Homer Singing his Verses to the Greeks.

Captain Morris (left) sits in profile to the right, singing from a broadside which he holds out in his left hand: 'A new Song to the Tune of the Plenipoy'. In his right hand is a full glass. He wears a round hat and fashionable half-boots; his coat, breeches, and stockings are tattered. From his pocket projects a pamphlet: 'Captain Morris's Songs by Subscription' (cf. BMSat 9240). Fox and Sheridan sit on opposite sides of a small round table, on which is a decanter of 'Brandy'. Sheridan, left, with Bardolph's fiery face, cf. BMSat 7528, &c, holds his glass and looks delightedly at Morris, as does Fox (as Falstaff), who says: "Come sing me a Boosey-Song, [A misquotation from 'I Henry IV', III. iii, where Falstaff says, "Come, sing me a bawdy song; make me merry."] to make me merry". Part of the face of a fourth man appears on the right. 16 June 1797
Hand-coloured etching This is from the Rare 2nd Edition  by  Thomas McLean on heavy ragpaper from original plates printed 1830 £130 unmounted narrow base margin
3rd Edition by Bohn 1849 £115

  God save the King,-in a bumper.or-an evening scene, three times a week at Wimbleton.
Pitt and Dundas are tipsily carousing at a rectangular table from which the cloth has been removed. Pitt, wearing spurred top-boots, sits on the corner of the table in profile to the left, his chair behind him at the head of the table. Dundas (left), wearing a plaid across his shoulders, sits full-face, turning his head in profile to the right, and waving a tobacco-pipe towards Pitt. They touch glasses, each holding his glass in the left hand; Pitt tries to fill them, but with the bottle reversed, spilling its contents. On the table is a decanter of 'Brandy', a bottle on its side, a clutter of empty bottles, glasses, Pitt's broken pipe, and a plate of food. In the foreground are bottles in a wine-cooler, and under the table is a chamber-pot on which is a figure of Britannia. Above the heads of the topers:
'"Send us Victorious,"Happy and Glorious,"Long to Reign. - go it my Boy!"Billy my Boy, all my Joy,- God save the King!' 27 May 1795. Hand-coloured etching This is from the Rare 2nd Edition  by  Thomas McLean on heavy ragpaper from original plates printed 1830 £130 ** no margin to base mount carefully will work  unmounted narrow base margin

Bohn 3rd Edition  £115

John Bull taking a luncheon: -or- British cooks, cramming old grumble-gizzard, with bonne-chére

John Bull, gross and obese, seated at a table covered with the emblems of naval victory, looks towards British admirals, who advance towards him wearing aprons over their uniforms, but with stern expressions, holding out dishes containing captured French ships. John, knife in his right hand, about to swallow a French ship speared on his fork, says: "What! more Frigasees? - why you sons o' bitches, you, where do ye think I shall find room to stow all you bring in? - " In the foreground is Nelson, in profile to the left, his face bearing scars; from his pocket hangs a 'List of French Ships Taken Burnt & destroy[ed]'. His dish is 'Fricassée à la Nelson'. Howe, full-face, is the centre of the group with 'Fricando à la Howe'. Warren holds up 'Desert à la Warren'. Behind Nelson (right) is Duncan, whose dish contains 'Dutch Cheese [bis] à la Duncan'. The other three are less characterized, their dishes are: 'a la Gardiner', 'à la Bridport', and 'à la Vincent'. Behind appears the head of an eighth officer.On the wall behind John Bull hangs a hat with a ribbon inscribed 'Nelson'; it obscures a print of 'Buonaparte in Egypt'. On the floor stands a large frothing jug of 'True British Stout', decorated with the Royal Arms. The table is laid with crossed cannons, a dish of battered ships: 'Soup and Bouilli'; and side-dishes containing small gunboats. Through an open window leaders of the Opposition are seen in flight, with upraised arms: Fox says, "Oh, Curse his Guts! he'll take a Chop at Us, next." Next him is Sheridan. 24 October 1798  Hand-coloured etching   This is from the Rare 2nd Edition  by  Thomas McLean on heavy ragpaper from original plates printed 1830 £130 ** no margin to top edge tears to base mount carefully will work  unmounted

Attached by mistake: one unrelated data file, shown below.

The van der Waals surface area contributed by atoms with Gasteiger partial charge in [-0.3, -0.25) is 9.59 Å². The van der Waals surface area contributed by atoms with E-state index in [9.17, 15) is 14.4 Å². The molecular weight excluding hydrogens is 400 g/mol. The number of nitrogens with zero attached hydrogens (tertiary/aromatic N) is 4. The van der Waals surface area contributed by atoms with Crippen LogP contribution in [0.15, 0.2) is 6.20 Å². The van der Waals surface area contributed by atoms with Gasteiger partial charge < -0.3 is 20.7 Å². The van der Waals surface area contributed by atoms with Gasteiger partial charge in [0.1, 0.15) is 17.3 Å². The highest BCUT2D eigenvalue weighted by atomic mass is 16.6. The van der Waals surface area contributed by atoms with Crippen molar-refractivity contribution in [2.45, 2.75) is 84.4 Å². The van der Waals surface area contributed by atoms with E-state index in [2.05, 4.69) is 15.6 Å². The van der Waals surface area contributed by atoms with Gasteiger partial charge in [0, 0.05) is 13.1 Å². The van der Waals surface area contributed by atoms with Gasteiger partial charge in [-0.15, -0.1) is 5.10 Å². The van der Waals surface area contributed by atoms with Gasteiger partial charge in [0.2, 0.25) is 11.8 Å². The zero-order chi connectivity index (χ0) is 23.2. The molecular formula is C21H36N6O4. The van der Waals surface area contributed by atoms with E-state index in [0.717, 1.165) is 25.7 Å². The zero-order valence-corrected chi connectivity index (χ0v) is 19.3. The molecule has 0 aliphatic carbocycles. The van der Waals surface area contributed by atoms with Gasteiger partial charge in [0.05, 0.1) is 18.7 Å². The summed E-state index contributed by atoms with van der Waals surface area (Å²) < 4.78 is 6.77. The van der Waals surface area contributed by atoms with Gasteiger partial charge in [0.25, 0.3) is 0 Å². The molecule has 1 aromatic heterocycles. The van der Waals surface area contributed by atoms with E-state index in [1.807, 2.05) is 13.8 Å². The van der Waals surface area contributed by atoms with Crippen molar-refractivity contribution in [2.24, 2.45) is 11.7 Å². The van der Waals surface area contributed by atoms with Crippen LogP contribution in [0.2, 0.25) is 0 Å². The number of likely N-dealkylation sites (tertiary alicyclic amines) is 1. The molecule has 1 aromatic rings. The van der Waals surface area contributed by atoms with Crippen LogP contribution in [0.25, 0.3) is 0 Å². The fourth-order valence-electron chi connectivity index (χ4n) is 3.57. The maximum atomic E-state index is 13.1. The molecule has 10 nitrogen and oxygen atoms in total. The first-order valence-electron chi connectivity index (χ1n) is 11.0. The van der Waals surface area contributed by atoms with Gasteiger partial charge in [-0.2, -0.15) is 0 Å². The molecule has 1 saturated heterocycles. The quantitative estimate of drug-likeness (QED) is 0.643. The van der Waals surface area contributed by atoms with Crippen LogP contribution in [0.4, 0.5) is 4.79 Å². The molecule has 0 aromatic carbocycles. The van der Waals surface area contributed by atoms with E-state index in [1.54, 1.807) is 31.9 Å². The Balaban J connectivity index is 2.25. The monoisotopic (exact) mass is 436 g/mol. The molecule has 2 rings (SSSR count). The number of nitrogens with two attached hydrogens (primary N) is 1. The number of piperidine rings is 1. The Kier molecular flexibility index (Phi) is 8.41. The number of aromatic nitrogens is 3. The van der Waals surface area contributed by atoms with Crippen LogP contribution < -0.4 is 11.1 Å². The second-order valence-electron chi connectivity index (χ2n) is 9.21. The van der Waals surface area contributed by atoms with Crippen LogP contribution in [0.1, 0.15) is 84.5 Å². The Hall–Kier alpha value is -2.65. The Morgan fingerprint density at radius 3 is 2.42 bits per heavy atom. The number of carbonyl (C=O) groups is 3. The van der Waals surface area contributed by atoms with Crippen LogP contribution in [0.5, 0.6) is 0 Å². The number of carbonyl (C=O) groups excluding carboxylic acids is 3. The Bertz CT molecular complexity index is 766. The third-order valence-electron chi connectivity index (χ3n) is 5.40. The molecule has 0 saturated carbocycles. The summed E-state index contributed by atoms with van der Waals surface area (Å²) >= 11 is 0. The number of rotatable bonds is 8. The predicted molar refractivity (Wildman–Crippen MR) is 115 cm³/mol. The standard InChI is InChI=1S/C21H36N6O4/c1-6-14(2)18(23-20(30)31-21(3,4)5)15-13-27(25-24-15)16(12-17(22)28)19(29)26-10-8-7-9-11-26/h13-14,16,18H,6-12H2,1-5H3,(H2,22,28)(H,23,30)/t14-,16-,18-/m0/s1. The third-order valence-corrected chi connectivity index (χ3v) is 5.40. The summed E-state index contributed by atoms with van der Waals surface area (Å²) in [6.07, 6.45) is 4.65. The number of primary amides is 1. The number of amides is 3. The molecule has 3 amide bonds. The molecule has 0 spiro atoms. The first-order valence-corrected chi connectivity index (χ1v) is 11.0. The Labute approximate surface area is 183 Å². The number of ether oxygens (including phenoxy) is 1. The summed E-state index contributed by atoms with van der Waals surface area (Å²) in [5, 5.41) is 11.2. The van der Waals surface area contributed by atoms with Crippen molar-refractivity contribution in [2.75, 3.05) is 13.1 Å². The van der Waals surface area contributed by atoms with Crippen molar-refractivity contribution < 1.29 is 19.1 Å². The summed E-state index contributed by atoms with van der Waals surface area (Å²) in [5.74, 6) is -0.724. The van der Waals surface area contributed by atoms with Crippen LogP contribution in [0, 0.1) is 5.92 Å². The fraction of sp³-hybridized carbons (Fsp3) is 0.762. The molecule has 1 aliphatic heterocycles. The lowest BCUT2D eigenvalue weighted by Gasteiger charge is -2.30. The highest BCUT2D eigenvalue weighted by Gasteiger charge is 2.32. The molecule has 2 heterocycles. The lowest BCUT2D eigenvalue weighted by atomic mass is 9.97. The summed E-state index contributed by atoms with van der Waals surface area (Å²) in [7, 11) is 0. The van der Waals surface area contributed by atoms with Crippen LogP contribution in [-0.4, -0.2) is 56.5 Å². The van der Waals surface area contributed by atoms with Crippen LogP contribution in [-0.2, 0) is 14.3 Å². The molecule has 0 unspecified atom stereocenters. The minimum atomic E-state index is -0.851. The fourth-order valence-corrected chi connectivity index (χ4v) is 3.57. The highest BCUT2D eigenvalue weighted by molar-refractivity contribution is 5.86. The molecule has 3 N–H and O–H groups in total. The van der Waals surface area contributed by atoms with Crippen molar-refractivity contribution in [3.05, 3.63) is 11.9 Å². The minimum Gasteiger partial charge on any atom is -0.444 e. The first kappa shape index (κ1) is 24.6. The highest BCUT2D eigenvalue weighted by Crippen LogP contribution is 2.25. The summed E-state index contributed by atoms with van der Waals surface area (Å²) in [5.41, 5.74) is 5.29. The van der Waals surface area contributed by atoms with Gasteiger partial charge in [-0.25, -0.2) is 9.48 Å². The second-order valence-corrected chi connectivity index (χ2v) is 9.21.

A decent story.
A stout man (right), seated at a round table, tells a story to a parson on his left, who grins broadly. Two women fix the raconteur with expressions of absorbed amusement, while an officer is more frankly amused at watching the lady on his right. All are elderly. On the table are a decanter of 'Port' and glasses. A patterned carpet completes the design. From a sketch by an amateur. 9 November 1795  Hand-coloured etching This is from the Rare 2nd Edition  by  Thomas McLean on heavy ragpaper from original plates printed 1830 £115 ** no margin to top edge tears tobase mount carefully will work  unmounted

The giant-factotum amusing himself.